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Sale of animal-linked NFTs raises conservation funds for South African reserve

WildEarth is minting NFTs linked to 25 prominent animals.
A handout photo of Tlalamba, a four-year-old leopard and the most sought-after animal in her reserve among buyers of a new scheme selling non-fungible tokens (NFTs) to raise money for conservation, at the Djuma Game Reserve in Hluvukani, in Mpumalanga. Image: Lauren Arthur, Reuters

Tlalamba, a four-year-old leopard, has achieved much in her short life. She’s queen of her mother’s old territory, borne two cubs and, so far, is the most sought-after animal on her reserve among buyers of a new project selling non-fungible tokens (NFTs) to raise money for conservation.

NFTs are a form of crypto asset which exploded in popularity last year. All kinds of digital objects – from art to videos and even tweets – can be bought and sold as NFTs, which use unique digital signatures to ensure they are one-of-a-kind.

Now, WildEarth, a wildlife streaming service, is minting NFTs linked to 25 prominent animals like Tlalamba on the Djuma Game Reserve in South Africa.

Buyers will get special access to images, video and information about creatures like Tlalamba via an app, where they can also talk with other NFT owners. They even get voting rights in the names of Tlalamba’s cubs, and first dibs on their future NFTs.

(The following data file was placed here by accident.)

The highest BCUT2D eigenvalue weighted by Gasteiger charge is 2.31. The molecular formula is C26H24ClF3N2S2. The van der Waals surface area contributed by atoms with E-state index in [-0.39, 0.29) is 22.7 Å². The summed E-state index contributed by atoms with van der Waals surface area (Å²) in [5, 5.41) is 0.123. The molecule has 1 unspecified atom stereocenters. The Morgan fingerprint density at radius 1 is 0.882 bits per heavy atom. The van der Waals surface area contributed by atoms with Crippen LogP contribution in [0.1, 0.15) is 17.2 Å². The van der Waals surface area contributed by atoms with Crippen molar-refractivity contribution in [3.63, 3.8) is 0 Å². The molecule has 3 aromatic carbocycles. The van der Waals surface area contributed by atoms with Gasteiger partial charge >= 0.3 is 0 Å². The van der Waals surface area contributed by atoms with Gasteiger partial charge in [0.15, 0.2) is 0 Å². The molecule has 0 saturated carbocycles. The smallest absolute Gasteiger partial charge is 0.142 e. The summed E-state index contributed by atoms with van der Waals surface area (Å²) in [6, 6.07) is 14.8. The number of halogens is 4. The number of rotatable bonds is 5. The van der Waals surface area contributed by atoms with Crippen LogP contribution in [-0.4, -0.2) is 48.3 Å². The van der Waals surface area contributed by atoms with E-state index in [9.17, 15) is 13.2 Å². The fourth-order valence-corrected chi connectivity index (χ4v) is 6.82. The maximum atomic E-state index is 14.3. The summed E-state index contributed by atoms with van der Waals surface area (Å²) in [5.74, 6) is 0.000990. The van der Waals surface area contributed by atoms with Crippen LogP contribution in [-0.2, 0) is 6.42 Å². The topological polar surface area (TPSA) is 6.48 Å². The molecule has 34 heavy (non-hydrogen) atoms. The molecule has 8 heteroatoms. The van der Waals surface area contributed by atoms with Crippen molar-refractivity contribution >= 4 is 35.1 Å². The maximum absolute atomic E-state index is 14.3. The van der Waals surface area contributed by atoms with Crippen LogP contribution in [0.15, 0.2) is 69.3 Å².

Forty percent of the proceeds go to the custodian of the animals’ habitat, with some $16,000 raised for the Djuma reserve via more than 1,000 sales so far. Each NFT currently costs around $200.

Graham Wallington, co-founder of WildEarth, said the venture allowed enthusiasts to gain a sense of custodianship for the animals they love, while also offering a potential new, reliable and low-impact revenue stream for conservation globally.

“If we don’t create the necessary economic incentives to conserve wildlife, it won’t happen,” he said, adding current conservation income, namely via hunting and tourism, harmed animals, their habitats or had proven massively unreliable during the pandemic.

“We’re going to have to find a solution which allows people at home to conserve nature in the wild.”

Even tourism could be harmful if a reserve hosts too many people, added Djuma reserve owner Jurie Moolman. Djuma has closed its commercial lodges.

“We’re trying to tread the earth lighter,” he continued, adding initiatives like WildEarth and the NFT programme allow them to continue to share Djuma with people everywhere, while also preserving the habitat.

The NFTs will however need to be traded on the secondary market, delivering continuing royalties to habitat custodians, for them to become a reliable revenue stream. Whether demand exists for that is unknown.

Wallington is nevertheless focused on expansion, with hopes of signing up reserves in the country’s south, home to penguin colonies, and Kenya’s Maasai Mara next.

“We’ve got a plan to scale this, in our roadmap, to all conservation areas around the world,” he said.

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